In the age of the coronavirus, recommendations from scientists can change quickly. Although the changes can be frustrating to the public, the Centers for Disease Control and Prevention (CDC) makes these changes based on scientific evidence as best as they can.
Since April 2020, the CDC recommended a 14-day quarantine for people who have mild to moderate symptoms of COVID-19 (without a test). This quarantine also applied to people who may have traveled from somewhere with high coronavirus case numbers. In April, researchers believed that with COVID-19, 97% of the people who got infected showed symptoms within 11 to 12 days. Most people (99%), they believed, showed symptoms within 14 days. Therefore, they placed a 14-day guideline.
4. The New Evidence
The new evidence, according to the CDC, shows that people are no longer infectious 10 days after the onset of symptoms and after fevers have stopped for 24 hours. This new guideline allows patients to come out of isolation without having to get a negative COVID-19 test.
According to the CDC, most people with COVID-19 can come out of isolation:
- 10 days after symptoms start, as long as they have no fever for 24 hours without the help of medications that lower fevers. Their symptoms must be improving.
- For those who test positive but don’t show any symptoms, isolation can be stopped 10 days after their first positive coronavirus test.
The virus that causes COVID-19, SARS-CoV-2, is a new virus. Unlike the flu or the measles, scientists haven’t had decades to study SARS-CoV-2. There’s been less than half a year of good data to work off of. Yet, the world counts on the research at every step. This means that researchers have needed to quickly revise guidelines according to their most recent findings. Their research is done in order to keep the public safe.
3. Why the CDC Is Making These New Recommendations
The CDC’s evidence for the changes is as follows:
- The amount of virus found in the respiratory system declines after coronavirus symptoms start.
- Research shows that in patients with mild to moderate COVID-19 symptoms, the virus has not been found after 10 days following the start of symptoms. Although in severe COVID-19 patients, viruses that can infect can be found between 10 and 20 days after symptoms start, these patients tend to have compromised immune systems. Even in these patients, about 88% and 95% had no viruses that can cause COVID-19 after 10 and 15 days following the start of their symptoms.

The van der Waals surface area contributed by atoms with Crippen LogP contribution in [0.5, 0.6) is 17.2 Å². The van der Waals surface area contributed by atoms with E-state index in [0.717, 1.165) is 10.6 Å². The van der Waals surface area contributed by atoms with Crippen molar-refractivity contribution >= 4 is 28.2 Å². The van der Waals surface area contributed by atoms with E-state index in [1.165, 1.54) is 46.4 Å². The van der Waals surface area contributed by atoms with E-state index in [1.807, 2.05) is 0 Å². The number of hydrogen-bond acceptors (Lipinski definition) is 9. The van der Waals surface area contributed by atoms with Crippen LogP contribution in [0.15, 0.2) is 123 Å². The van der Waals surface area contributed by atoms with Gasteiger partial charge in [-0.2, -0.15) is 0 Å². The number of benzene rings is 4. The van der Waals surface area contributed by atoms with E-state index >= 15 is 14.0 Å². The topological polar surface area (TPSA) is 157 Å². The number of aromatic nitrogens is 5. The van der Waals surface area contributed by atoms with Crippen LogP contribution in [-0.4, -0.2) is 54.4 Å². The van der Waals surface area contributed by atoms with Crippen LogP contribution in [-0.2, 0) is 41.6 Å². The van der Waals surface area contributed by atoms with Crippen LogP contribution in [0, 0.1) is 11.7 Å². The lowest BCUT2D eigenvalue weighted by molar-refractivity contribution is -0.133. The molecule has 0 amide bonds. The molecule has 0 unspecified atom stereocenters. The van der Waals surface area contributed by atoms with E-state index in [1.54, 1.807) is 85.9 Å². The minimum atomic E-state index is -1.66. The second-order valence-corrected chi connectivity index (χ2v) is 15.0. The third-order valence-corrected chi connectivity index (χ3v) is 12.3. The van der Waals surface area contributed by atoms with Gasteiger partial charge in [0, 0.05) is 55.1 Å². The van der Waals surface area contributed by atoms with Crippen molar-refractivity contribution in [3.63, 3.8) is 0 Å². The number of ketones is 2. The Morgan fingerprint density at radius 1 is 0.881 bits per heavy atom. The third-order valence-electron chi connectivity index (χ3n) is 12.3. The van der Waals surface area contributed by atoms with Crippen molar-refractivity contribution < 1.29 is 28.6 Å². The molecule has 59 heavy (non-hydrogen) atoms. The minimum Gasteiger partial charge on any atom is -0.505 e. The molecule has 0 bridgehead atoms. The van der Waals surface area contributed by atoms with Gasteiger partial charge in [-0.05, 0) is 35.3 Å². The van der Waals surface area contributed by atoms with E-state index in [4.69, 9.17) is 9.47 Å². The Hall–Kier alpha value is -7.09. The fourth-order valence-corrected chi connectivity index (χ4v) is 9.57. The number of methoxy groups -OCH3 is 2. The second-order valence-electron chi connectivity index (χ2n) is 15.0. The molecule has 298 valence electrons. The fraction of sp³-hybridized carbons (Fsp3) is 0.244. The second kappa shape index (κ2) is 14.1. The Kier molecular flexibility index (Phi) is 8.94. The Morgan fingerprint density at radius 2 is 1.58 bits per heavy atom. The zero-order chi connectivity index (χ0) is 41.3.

- In a contact tracing study, high-risk households and hospital contacts didn’t develop any infections if they were exposed six days after a case patient’s symptoms began to show.
- Although viruses can still be found 12 weeks after symptoms start, these viruses were not found to be able to cause COVID-19 in others. This shows how some people can be consistently positive and still not infect others.
- Patients who re-developed symptoms and test positive for the virus did not have viruses that could cause COVID-19 in others.
- Even after six months of research, there have been no confirmed cases of SARS-CoV-2 reinfection that can be found.
- Proof of immunity has not been found yet. Scientists do not know how long people can stay immune.
The CDC provides the following case studies that may go against their new changes; however, these events are rare. The CDC also discloses a few caveats that could affect their guidelines.
- In a study of healthcare workers in one facility who were followed to see if they had no symptoms but were infected, only one of 48 infected staff had a positive test 20 days after first testing positive for COVID-19.
- A person with mild coronavirus symptoms had viruses that could infect others for up to 18 days after the start of their first symptom.
- More data are needed from children and infants regarding their ability to infect others.
- More data are needed from immunocompromised patients in regard to viral shedding.